In a cookbook put together by two guys who live in New York City, the city of the Slice, you're bound to get a recipe for pizza. And we aim to deliver!
The whole wheat dough works well because it absorbs the moisture of the sauce and the fresh tomatoes. The crust crisps up quite easily even at home-oven temperatures, which are much lower than those of the coal- and wood-fired ovens used by authentic pizzerias.
Whisk the flour and salt together in a large mixing bowl.
In a separate bowl, combine the yeast, sugar and warm water, and let stand until all the yeast has dissolved and the mixture starts foaming. Add the olive oil and pour the yeast mixture into the flour. Use a fork to combine the two until a loose dough forms.
Transfer the dough to a clean work surface (or the bowl of a stand mixer fitted with the dough hook attachment) and knead the dough for about 10 minutes. Place the kneaded ball of dough into a large, well-oiled mixing bowl, cover loosely with plastic wrap and set aside in a warm, draft-free place until the dough has doubled in size, about 1 hour.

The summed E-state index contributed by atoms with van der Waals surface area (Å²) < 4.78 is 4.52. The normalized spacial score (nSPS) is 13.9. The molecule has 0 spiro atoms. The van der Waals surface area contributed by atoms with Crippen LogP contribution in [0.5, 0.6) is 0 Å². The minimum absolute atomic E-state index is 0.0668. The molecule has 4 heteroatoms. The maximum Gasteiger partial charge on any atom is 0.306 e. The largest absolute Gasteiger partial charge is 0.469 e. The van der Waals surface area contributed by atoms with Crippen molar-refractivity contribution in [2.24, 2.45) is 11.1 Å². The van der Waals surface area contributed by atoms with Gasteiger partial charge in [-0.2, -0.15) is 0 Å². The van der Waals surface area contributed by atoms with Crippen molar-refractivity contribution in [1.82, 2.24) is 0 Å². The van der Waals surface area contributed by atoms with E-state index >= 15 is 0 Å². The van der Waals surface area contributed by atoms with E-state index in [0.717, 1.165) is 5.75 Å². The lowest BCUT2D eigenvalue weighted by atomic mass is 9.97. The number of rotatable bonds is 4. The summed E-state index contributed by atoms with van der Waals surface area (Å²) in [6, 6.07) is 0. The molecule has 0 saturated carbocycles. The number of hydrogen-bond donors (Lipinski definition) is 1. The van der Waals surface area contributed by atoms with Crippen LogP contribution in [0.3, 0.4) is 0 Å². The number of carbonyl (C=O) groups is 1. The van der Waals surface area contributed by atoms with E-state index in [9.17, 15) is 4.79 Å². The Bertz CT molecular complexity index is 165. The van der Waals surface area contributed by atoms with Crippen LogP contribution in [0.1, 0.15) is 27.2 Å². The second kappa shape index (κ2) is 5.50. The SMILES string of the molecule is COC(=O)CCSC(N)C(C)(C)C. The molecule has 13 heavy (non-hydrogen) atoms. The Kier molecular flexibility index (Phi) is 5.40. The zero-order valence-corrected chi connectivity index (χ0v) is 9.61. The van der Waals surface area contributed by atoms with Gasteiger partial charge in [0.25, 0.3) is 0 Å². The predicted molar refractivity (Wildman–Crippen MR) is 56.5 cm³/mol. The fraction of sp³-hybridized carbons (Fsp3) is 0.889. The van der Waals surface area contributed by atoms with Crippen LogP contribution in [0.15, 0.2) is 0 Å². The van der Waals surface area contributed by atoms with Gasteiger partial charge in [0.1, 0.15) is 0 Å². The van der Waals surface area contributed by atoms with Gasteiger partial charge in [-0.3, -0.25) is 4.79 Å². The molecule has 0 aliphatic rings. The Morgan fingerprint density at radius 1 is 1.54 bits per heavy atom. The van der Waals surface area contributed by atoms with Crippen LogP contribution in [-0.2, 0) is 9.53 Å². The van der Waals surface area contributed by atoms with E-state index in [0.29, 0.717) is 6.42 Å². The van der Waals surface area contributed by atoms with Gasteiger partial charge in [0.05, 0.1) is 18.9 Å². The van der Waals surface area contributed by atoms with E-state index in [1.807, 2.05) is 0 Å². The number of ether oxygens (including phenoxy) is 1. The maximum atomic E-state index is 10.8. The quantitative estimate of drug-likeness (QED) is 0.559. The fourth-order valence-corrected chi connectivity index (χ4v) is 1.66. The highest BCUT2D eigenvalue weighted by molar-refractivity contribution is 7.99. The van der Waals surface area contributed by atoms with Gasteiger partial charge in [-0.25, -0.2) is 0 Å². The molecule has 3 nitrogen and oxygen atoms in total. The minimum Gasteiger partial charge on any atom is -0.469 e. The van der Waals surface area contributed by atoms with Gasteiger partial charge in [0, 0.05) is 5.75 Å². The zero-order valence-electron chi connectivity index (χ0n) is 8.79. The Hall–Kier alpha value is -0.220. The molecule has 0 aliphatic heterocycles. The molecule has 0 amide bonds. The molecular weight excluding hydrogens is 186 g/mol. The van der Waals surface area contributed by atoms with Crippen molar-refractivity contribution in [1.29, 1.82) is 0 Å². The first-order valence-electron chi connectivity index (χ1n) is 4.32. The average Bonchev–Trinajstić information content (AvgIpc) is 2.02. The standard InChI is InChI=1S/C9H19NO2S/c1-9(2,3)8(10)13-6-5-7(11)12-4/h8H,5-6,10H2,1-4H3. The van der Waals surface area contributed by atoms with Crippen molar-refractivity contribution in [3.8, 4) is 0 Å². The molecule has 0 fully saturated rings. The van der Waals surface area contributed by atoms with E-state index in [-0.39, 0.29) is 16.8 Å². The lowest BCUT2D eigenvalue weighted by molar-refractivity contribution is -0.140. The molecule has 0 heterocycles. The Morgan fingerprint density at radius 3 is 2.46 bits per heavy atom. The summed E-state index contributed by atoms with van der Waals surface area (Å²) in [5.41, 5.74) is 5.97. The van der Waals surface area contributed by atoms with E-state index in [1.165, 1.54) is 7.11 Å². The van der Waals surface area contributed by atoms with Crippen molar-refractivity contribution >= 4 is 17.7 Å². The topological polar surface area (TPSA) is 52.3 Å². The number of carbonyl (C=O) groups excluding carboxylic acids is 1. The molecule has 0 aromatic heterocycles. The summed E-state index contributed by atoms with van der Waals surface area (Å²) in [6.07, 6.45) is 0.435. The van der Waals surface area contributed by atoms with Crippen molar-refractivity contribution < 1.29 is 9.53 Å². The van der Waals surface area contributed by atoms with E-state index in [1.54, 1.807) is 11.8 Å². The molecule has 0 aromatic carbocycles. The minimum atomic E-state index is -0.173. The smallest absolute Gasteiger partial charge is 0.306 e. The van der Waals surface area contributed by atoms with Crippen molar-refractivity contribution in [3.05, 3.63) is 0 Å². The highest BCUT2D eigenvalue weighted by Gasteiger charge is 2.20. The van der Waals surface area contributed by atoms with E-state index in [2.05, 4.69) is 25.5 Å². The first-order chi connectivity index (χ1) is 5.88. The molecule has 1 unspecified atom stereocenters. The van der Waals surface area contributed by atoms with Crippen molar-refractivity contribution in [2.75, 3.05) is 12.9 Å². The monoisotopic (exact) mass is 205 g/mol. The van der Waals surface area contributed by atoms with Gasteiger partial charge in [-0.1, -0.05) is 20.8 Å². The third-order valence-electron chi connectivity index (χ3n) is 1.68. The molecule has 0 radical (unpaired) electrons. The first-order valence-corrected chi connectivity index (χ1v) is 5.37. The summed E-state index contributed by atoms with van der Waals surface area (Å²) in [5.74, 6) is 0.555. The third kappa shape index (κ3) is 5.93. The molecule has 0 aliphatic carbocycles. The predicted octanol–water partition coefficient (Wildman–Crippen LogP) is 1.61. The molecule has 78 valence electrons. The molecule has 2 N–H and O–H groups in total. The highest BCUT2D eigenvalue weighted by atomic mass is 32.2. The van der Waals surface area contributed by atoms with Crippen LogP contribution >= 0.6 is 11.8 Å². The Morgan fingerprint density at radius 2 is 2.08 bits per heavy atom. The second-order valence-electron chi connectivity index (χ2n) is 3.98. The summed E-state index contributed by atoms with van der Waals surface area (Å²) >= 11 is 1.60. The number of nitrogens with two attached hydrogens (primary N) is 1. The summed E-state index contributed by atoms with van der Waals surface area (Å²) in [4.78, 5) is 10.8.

Preheat the oven to 400°.
Place a large baking sheet in the oven (or use two to cook two pizzas at a time) and heat the baking sheet for at least 10 more minutes.
Turn the dough out onto a floured work surface and divide the dough evenly into 4 parts. Roll each part into an even disk, about eight inches in diameter.
To make a pizza, spread about 1/4 cup of the marinara sauce onto a disk of dough, leaving about a 1/2-inch edge. Scatter a quarter of the sun-dried tomatoes over the sauce, then 1/2 cup of the mozzarella cheese, followed by some sliced tomatoes, 1/4 teaspoon each of the hot red pepper flakes and dried basil, and finally a good drizzle of olive oil.
Use an oven mitt or kitchen towel to remove the hot baking sheet from the oven, place the assembled pizza on it and return it to the oven to cook for 15 minutes, until the crust is crispy and the cheese is bubbly and golden brown. Garnish the pizza with some freshly grated Parmesan and cut into slices to serve. Repeat for the remaining 3 pizzas. More from Dave Lieberman: